Question 2: Can we get a Green government without a proportional voting system? How?

Leader candidates

Peter Cranie

By doing what we know works: year-round work wins council seats. We expand our council groups. When we hold enough seats in a constituency we're in a strong position to challenge for the Westminster seat. Meanwhile, winning MEP and Assembly seats raises our profile and shows us as winners. In a time of crisis we might benefit from a major swing as Syriza have in Greece, but in any case it will take coherent strategy and hard work.

Pippa Bartolotti

Not without a major event of biblical proportions.

Romayne Phoenix

Yes. But it won't be easy. Our future success depends on strengthening two strategic pillars in the party:

  • smartly targeted electoral strategy,  and
  • active, issue based campaigning

Both pillars complement each other. Elected under a TTW strategy I know how this works and how we can improve our successes with The West Midlands Strategy. Green government will be out of reach for many decades with Target To Win alone.

We must take responsibility alongside many others to build a mass movement ready to reject current economic and capitalist values. Such a movement could deliver us electoral success. In Greece Syriza went from 4.6% to 16.9% to 27%. They almost won their general election. They succeeded by campaigning alongside the people, by being involved in their struggles.

Natalie Bennett

No. With PR even our c.10% of the vote now could put us in a coalition. We can ensure that within a decade we have MEPs representing every region of England and Wales (and at least six elected in 2014), and councillors in every major city and town, plus plenty of rural areas. But we won't get it by wishing - we need to strategically plan. We can't work harder; we can work smarter. And we can and do win under FPTP.

Deputy Leader candidiates

Caroline Allen

Yes. Organising, building our regions and local parties, sharing good practice, presenting credible policies, increasing media coverage and fundraising. Seizing the opportunity; people are realising the other parties don't represent their interests, that the current system is fundamentally broken; we must be ready to step up with a positive alternative that talks to people about how we will make their lives better.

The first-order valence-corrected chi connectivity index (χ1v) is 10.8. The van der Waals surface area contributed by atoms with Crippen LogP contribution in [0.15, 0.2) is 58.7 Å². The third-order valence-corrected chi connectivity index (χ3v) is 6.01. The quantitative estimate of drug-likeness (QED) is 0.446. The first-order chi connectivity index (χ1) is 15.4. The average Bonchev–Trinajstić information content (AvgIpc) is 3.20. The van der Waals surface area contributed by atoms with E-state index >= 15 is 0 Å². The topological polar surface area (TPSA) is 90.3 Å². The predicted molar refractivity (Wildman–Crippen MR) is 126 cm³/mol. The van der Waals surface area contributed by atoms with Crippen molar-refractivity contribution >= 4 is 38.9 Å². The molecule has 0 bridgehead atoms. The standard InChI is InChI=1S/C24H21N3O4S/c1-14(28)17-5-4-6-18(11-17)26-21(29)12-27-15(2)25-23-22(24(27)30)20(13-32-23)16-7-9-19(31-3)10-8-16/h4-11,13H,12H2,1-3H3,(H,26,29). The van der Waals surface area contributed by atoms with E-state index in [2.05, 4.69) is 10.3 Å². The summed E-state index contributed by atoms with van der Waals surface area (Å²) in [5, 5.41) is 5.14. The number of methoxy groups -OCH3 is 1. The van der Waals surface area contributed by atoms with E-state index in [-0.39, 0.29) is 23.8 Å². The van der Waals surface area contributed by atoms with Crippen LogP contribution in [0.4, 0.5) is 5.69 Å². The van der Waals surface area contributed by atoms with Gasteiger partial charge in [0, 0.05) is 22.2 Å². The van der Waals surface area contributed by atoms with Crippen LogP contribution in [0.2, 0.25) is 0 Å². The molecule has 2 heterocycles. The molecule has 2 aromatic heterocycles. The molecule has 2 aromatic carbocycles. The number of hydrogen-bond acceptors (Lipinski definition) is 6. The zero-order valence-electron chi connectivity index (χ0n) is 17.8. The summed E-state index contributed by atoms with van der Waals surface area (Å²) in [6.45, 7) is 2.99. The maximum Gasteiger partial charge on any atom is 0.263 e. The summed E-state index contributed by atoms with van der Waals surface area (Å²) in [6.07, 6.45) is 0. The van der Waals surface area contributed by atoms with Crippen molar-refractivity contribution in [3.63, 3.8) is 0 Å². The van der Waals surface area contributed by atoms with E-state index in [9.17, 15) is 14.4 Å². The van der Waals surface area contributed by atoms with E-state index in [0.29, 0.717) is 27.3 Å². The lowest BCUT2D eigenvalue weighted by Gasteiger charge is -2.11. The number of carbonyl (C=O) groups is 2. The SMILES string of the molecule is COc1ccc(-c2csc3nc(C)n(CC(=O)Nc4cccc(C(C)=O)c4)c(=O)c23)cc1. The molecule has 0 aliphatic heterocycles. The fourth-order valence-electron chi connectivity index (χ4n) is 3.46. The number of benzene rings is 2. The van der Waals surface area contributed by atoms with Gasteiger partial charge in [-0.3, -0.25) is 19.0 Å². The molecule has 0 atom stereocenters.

Richard Mallender

Short of some terrible environmental disaster just before a general election that persuaded well over half the electorate to vote for us, no.

If we get to the point of having, say, 20 Green MPs then I think it very likely that the political makeup of the Commons would be so changed that there would in any case be a move for a change to a PR system well ahead of the prospect of a Green government.

Will Duckworth

Yes, but it won't be easy. As we have seen in Target to Win campaigns there is a critical point at which large numbers of voters realise that the straight talking sense that we espouse is not only desirable but also electable. We have to fight with groups such as Coalition of Resistance and Friends of the Earth as well as working hard on the electoral front to bring about that tipping point.

Alexandra Phillips

Yes, within my lifetime this will be possible, but we can't underestimate the difficulty. Our success in Brighton Pavilion (in which I played a central part) gives hope and we need to remember that 31% can be enough to win seats. Targeting strategically, identifying the right demographics needed to win and broadening our base will be essential. Putting in place the tools to succeed, such as fundraising and membership growth plans and nurturing diversity in activists are also crucial.

  

Question 3